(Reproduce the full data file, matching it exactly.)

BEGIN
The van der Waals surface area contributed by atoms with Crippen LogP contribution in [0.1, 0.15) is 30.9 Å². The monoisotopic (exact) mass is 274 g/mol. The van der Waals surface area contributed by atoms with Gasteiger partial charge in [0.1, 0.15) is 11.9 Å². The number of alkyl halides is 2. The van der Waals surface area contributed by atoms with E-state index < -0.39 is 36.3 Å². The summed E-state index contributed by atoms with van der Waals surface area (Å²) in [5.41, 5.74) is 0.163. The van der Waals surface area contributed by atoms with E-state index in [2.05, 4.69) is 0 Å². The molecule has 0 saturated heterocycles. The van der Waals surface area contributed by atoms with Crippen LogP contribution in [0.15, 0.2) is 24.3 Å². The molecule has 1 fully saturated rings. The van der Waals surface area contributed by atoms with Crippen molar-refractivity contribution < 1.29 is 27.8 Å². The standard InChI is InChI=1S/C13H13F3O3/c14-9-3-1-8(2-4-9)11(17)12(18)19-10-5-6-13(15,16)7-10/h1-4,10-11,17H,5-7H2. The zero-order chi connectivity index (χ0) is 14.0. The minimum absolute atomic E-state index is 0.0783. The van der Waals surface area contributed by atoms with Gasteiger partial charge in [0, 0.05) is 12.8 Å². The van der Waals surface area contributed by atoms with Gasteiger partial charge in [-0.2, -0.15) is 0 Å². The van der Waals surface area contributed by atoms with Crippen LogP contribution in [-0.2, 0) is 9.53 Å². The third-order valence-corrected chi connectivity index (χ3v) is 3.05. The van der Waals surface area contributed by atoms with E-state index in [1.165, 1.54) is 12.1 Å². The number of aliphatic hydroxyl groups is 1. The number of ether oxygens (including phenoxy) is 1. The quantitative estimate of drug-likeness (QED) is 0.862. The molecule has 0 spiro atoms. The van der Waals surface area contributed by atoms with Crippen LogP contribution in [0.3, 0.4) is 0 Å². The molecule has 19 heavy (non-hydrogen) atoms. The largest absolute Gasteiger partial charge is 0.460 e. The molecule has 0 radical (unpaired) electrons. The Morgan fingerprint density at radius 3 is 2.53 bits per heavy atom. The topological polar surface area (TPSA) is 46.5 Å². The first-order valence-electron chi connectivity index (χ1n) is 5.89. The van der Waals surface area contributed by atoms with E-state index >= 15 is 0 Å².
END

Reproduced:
The van der Waals surface area contributed by atoms with Crippen LogP contribution in [0.1, 0.15) is 30.9 Å². The monoisotopic (exact) mass is 274 g/mol. The van der Waals surface area contributed by atoms with Gasteiger partial charge in [0.1, 0.15) is 11.9 Å². The number of alkyl halides is 2. The van der Waals surface area contributed by atoms with E-state index < -0.39 is 36.3 Å². The summed E-state index contributed by atoms with van der Waals surface area (Å²) in [5.41, 5.74) is 0.163. The van der Waals surface area contributed by atoms with E-state index in [2.05, 4.69) is 0 Å². The molecule has 0 saturated heterocycles. The van der Waals surface area contributed by atoms with Crippen LogP contribution in [0.15, 0.2) is 24.3 Å². The molecule has 1 fully saturated rings. The van der Waals surface area contributed by atoms with Crippen molar-refractivity contribution < 1.29 is 27.8 Å². The standard InChI is InChI=1S/C13H13F3O3/c14-9-3-1-8(2-4-9)11(17)12(18)19-10-5-6-13(15,16)7-10/h1-4,10-11,17H,5-7H2. The zero-order chi connectivity index (χ0) is 14.0. The minimum absolute atomic E-state index is 0.0783. The van der Waals surface area contributed by atoms with Gasteiger partial charge in [0, 0.05) is 12.8 Å². The van der Waals surface area contributed by atoms with Gasteiger partial charge in [-0.2, -0.15) is 0 Å². The van der Waals surface area contributed by atoms with Crippen LogP contribution in [-0.2, 0) is 9.53 Å². The third-order valence-corrected chi connectivity index (χ3v) is 3.05. The van der Waals surface area contributed by atoms with E-state index in [1.165, 1.54) is 12.1 Å². The number of aliphatic hydroxyl groups is 1. The number of ether oxygens (including phenoxy) is 1. The quantitative estimate of drug-likeness (QED) is 0.862. The molecule has 0 spiro atoms. The van der Waals surface area contributed by atoms with Crippen LogP contribution in [0.3, 0.4) is 0 Å². The molecule has 19 heavy (non-hydrogen) atoms. The largest absolute Gasteiger partial charge is 0.460 e. The molecule has 0 radical (unpaired) electrons. The Morgan fingerprint density at radius 3 is 2.53 bits per heavy atom. The topological polar surface area (TPSA) is 46.5 Å². The first-order valence-electron chi connectivity index (χ1n) is 5.89. The van der Waals surface area contributed by atoms with E-state index >= 15 is 0 Å².